Investors who shelled out more than $940 million to buy retail-focused buildings and condominium and cooperative units in Soho over the past six years are today sitting with their spaces vacant, according to a recent analysis by The Real Deal.
That’s within the nearly $4 billion of retail-focused acquisitions made in Soho over that period, totaling just under 900,000 square feet of retail space.
Real estate players including 60 Guilders and Ponte Gadea paid top dollar for store space and are now working to fill it as the retail market shifts underfoot. In total, investors bought 40 properties in the neighborhood that as of last month had more than 163,000 square feet of retail space sitting vacant, representing nearly one-third of all the vacant space in the district.
As the retail market struggles citywide, landlords are under pressure to occupy the space, regardless if they’re able to achieve the rent they anticipated when they closed the sale.
Soho saw average asking rents double from 2008 to 2014, hitting $890 per square foot that year, figures from the Real Estate Board of New York show. While those numbers have declined, reaching $812 in May, many tenants still aren’t signing up. If they are, it’s for short-term deals as they struggle with an unpredictable economy and the rise of online retail.
To get an up-to-the-minute snapshot, TRD walked all 38 city blocks in Soho recently and checked in on the 750 buildings there, finding approximately 569,000 square feet of retail space vacant, or about 16.3 percent of the total 3.5 million square feet of retail.
To be sure, several of the high-profile acquisitions were entire buildings including office space above, but in most cases, a large portion of the value in a Soho commercial building is the retail.
Kevin Chisholm and Bastien Broda’s 60 Guilders, in different partnerships, have been one of the most active buyers in Soho in recent years. They purchased at least five buildings, and now two of those buildings, totaling just over $125 million in purchases, are vacant in their retail portion. The properties are 106 Spring Street, acquired for $105.4 million with the Carlyle Group; and 119 Spring Street for $20 million, with Meadow Partners.
Ponte Gadea, an investment firm controlled by Spanish billionaire Amancio Ortega, purchased 490 Broadway for $140 million in January 2016, and the landmarked building’s retail has remained vacant since. Just down the street is 375 West Broadway, which Pearlmark Real Estate Partners purchased for just shy of $119 million in June 2014. The storefront has been empty since Anthropologie closed. A block north is 60 Guilders’ 106 Spring Street, acquired in April 2016 and has remained empty ever since. These three properties are all within a few minutes’ walk from one another and represent $364 million of unoccupied retail space.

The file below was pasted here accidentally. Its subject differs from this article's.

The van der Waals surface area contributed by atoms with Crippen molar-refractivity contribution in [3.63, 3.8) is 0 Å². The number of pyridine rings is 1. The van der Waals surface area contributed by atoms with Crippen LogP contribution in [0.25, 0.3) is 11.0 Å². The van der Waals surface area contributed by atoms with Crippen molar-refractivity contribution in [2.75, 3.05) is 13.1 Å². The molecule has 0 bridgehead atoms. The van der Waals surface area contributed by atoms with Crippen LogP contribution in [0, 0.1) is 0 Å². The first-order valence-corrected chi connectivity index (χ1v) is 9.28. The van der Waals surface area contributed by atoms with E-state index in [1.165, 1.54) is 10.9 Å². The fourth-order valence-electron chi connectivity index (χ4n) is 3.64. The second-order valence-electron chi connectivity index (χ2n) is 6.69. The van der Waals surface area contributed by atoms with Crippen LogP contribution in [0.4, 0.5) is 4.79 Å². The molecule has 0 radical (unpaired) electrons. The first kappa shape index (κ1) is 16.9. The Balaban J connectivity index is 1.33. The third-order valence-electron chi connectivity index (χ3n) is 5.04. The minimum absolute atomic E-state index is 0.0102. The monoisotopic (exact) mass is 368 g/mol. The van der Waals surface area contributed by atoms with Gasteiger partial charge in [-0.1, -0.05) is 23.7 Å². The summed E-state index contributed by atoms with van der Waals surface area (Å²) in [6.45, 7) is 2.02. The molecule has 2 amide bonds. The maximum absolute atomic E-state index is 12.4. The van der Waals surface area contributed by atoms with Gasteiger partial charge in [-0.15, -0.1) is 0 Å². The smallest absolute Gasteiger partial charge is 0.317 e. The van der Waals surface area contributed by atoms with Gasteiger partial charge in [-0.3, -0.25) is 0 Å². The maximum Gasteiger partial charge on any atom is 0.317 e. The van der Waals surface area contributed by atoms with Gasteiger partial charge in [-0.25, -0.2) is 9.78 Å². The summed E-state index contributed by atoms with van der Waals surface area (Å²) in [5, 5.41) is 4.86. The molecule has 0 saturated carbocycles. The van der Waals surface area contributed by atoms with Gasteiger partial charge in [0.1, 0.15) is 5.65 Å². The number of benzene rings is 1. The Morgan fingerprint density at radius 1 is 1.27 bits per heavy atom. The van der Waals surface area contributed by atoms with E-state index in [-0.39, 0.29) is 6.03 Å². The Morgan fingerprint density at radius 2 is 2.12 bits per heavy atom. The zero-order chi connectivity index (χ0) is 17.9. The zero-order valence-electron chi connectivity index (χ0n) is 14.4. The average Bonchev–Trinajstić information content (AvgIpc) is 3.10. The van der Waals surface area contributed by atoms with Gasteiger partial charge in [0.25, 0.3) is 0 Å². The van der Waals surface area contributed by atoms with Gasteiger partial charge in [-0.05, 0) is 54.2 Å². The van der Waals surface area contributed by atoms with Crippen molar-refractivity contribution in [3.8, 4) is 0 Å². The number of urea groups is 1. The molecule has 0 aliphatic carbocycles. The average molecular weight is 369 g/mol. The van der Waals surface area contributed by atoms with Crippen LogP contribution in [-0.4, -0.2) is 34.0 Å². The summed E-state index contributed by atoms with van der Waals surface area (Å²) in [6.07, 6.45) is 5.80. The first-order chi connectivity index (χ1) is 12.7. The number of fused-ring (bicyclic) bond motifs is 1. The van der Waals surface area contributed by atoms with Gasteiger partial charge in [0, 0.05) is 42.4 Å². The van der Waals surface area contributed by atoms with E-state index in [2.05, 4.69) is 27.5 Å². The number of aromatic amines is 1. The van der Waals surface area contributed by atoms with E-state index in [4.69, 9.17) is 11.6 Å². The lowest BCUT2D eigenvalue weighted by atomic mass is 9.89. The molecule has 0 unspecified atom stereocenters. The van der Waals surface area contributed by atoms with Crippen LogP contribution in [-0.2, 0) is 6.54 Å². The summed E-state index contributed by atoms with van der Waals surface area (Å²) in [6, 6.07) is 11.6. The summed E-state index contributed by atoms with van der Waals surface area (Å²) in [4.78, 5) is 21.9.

Carlyle declined to comment; the others could not be reached.
There are other concentrations as well, including some areas such as the intersection of Prince and Wooster streets, where several stores have been left vacant on a single block. From the corner, a passerby could observe three vacancies on the same block, at 113 Prince Street and 138 and 146 Wooster Street. The Wooster Street properties were purchased in the past four years for a total of about $55.7 million. Three more pricey vacancies can be found on Spring Street — at 165, 178 and 182 Spring, all in the two-block stretch between Sullivan Street and West Broadway. Those vacancies total over $41 million of unused retail space.
For some owners, the empty storefront is just a necessary transition to land a tenant. For example, 462 Broadway, owned by Meringoff Properties, hasn’t changed hands recently. However, Meringoff refinanced it in June 2016 for $110 million, putting additional pressure on the owner to find a tenant for the space quickly. Representatives from Meringoff attribute the vacancy of the property to a conscious decision on their own part, keeping the space empty throughout the long process of rezoning it.
Jason Vacker, CEO of Meringoff Properties, said that building was recently rezoned, increasing his flexibility to lease it up.
“Our building, which just received city approvals [last] month, can now be rented to any type of retailer,” Vacker said. “We expect strong demand for one of the few buildings where potential tenants won’t have to worry about whether or not their use conforms to zoning.”
Correction: An earlier version of this story incorrectly identified a store as vacant that was not, in fact, vacant.